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Children's Memorial Demolished: Former Patients, Families Say Goodbye

By Mina Bloom | June 7, 2016 2:22pm
 A mom of a former patient mourns and celebrates the building's demolition.
A mom of a former patient mourns and celebrates the building's demolition.
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DNAinfo/Mina Bloom

LINCOLN PARK — Watching the Children's Memorial Hospital buildings come down Tuesday morning was emotional for Bridget Schank.

Back when the hospital was still open in 2010, Children's was the place where her one-year-old son, Jack, was diagnosed with liver disease. It was also the place where she found out her son would live after doctors performed a successful organ transplant.

"It's the source of the most awful time in our life. When 10 doctors walk into your hospital room unexpectedly and tell you that your son is dying, your life changes forever. And then, when you have a successful organ transplant, it's the most joy you've ever experienced," said Schank, whose face was red from crying.

"It's this crazy collision of emotions and memories and I had to be here for it."

The demolition was emotional for Bridget Schank, 39, who spent her darkest and best days there. [All photos DNAinfo/Mina Bloom]

Schank drove from her home in suburban Arlington Heights to Lincoln Park early Tuesday with a box of tissues and two beers to raise a glass to the hospital that saved her son. She couldn't get past the second floor of the parking lot across the street being overcome by emotion.

She was crying as she watched from the lot as crews began to gut one of the buildings on Lincoln Avenue, removing hunks of metal and debris — the first step in a long demolition process. According to Schank, the building housed the intensive care unit, where she spent some of the darkest days of her life.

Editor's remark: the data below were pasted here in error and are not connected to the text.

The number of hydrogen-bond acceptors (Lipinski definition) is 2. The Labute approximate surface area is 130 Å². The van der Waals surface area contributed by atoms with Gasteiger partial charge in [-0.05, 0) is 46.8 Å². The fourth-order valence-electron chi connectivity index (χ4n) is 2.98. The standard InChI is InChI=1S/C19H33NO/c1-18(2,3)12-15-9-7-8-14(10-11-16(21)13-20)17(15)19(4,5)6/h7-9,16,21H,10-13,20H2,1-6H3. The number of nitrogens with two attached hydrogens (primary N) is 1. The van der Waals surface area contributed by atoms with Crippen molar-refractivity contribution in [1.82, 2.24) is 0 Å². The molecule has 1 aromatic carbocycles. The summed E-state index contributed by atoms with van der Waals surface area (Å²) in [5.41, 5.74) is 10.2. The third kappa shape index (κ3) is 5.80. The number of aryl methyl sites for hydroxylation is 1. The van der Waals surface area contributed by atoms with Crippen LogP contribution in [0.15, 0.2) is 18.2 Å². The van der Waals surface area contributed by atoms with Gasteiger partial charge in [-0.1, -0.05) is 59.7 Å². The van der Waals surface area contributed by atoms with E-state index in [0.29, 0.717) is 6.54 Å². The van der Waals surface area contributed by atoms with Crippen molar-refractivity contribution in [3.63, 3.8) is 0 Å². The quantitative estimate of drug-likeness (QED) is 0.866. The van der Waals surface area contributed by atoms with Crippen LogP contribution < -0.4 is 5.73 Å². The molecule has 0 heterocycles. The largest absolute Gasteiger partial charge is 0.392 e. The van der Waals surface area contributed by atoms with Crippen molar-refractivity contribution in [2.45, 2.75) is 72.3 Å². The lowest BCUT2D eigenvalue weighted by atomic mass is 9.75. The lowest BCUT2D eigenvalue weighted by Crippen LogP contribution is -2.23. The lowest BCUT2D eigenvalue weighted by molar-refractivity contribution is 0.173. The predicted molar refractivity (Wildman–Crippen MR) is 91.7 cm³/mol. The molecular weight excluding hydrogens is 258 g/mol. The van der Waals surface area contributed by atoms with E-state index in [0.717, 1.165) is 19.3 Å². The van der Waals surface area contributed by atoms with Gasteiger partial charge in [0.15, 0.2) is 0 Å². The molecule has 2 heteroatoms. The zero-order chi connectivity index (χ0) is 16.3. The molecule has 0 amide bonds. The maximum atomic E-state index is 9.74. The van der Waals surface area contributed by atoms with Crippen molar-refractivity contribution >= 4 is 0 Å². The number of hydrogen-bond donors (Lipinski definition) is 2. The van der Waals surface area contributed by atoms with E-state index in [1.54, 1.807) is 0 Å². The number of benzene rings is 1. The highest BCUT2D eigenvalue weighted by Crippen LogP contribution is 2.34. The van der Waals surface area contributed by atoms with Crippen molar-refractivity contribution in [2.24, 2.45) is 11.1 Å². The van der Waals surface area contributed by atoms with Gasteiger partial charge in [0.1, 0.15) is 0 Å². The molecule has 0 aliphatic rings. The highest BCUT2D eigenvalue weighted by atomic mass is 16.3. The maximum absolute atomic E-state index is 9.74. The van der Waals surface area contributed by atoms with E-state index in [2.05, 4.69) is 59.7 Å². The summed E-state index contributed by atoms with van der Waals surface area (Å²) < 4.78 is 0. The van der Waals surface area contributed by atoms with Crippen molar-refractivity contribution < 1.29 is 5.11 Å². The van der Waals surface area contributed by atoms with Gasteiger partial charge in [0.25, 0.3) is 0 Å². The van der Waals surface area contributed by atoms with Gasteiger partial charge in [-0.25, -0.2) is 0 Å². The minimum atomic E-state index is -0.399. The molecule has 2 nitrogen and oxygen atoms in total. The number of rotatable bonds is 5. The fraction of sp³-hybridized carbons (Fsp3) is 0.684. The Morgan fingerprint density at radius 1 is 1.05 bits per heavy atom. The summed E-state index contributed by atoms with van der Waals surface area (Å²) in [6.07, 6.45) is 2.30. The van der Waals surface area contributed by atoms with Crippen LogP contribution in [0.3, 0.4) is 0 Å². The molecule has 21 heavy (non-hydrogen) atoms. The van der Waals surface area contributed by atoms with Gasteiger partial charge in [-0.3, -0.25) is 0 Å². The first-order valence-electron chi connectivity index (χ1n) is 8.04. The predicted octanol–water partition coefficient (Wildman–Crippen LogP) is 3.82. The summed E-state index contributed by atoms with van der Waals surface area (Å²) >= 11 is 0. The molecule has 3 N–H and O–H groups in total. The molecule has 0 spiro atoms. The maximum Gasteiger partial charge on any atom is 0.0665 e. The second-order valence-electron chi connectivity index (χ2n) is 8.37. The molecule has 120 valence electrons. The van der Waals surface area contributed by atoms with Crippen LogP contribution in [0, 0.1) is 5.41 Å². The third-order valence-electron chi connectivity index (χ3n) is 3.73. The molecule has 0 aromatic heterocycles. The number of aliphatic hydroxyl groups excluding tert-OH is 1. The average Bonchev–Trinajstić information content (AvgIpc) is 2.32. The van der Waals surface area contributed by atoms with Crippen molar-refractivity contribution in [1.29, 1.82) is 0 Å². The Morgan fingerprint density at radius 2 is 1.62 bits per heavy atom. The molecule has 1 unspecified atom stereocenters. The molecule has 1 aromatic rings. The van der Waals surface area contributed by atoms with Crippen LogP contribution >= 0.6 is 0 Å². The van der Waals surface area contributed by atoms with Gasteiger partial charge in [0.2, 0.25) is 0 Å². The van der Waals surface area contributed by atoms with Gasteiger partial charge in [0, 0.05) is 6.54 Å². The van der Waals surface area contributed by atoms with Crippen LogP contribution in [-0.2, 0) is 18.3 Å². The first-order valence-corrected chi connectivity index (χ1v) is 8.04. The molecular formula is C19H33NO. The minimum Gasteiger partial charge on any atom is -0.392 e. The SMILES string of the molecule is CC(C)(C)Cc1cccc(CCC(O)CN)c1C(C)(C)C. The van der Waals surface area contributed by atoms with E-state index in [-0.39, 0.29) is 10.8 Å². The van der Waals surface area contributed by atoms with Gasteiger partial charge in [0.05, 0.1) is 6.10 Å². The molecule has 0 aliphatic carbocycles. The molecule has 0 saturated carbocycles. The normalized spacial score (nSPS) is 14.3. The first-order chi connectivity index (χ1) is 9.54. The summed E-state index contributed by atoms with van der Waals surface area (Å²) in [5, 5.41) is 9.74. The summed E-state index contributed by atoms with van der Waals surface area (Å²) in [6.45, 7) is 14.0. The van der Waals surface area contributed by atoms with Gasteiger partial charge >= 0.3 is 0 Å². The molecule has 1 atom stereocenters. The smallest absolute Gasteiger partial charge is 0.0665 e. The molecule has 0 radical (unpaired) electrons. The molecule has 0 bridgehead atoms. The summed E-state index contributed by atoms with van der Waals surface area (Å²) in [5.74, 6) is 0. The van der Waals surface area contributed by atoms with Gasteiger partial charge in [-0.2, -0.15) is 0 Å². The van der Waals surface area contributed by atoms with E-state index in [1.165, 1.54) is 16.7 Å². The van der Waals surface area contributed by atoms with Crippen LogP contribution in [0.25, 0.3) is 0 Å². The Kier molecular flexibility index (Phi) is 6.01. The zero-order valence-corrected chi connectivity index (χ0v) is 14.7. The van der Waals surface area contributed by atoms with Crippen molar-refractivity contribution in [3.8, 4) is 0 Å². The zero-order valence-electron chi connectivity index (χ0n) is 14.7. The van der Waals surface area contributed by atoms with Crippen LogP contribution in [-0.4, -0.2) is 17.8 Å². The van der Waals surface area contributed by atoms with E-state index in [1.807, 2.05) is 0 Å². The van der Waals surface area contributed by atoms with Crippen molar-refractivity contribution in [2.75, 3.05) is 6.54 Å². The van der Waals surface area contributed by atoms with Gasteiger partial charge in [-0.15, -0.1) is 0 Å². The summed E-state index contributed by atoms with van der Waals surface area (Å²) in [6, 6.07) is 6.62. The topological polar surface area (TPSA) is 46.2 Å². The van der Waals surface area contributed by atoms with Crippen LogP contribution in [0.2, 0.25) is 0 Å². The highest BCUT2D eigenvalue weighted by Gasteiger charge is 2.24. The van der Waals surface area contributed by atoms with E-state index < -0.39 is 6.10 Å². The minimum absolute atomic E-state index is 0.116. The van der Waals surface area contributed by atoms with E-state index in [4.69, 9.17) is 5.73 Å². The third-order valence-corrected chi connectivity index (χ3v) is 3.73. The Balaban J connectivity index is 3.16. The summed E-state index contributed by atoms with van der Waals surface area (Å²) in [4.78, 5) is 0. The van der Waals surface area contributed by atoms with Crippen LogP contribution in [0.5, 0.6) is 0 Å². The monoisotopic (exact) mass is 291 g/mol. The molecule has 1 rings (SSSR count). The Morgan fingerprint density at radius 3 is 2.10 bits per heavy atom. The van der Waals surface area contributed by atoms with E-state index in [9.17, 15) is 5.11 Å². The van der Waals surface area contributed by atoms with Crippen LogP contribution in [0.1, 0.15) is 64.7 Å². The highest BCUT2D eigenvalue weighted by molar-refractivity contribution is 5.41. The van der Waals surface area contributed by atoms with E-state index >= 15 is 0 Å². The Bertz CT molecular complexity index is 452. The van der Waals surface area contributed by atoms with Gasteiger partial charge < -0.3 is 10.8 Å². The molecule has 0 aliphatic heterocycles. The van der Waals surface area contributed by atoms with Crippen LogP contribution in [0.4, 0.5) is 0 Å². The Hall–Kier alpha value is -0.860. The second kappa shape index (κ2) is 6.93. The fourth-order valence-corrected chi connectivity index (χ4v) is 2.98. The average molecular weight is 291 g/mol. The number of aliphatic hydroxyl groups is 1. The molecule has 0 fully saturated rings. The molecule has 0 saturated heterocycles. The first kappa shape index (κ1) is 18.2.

"It's like breaking open this place is freeing all of the memories from all of the families," she said. "It's cathartic."

Schank also set out to document the demolition by taking photos and video for other families who had similar experiences.

"The demolition of this hospital [is] a closing of a chapter for a lot of families, and for us too," she said, beginning to cry.

The six-acre site near the busy intersection of Lincoln Avenue, Halsted Street and Fullerton Avenue has sat vacant since 2012, when the hospital moved to Streeterville.

After four years of community debate, the site is finally being redeveloped into a massive mixed-use project. The $350 million plans include apartment buildings with 540 units, about 160,000 square feet of retail and up to 60 condominiums, as well as a senior housing complex.

The demolition process is expected to last through November. Construction will begin in December and last about 2½ years.

"If you're living on this space, you're pretty lucky. I say this is holy ground," Schank said.

Schank crying as she watches the demolition from a parking lot across the street.

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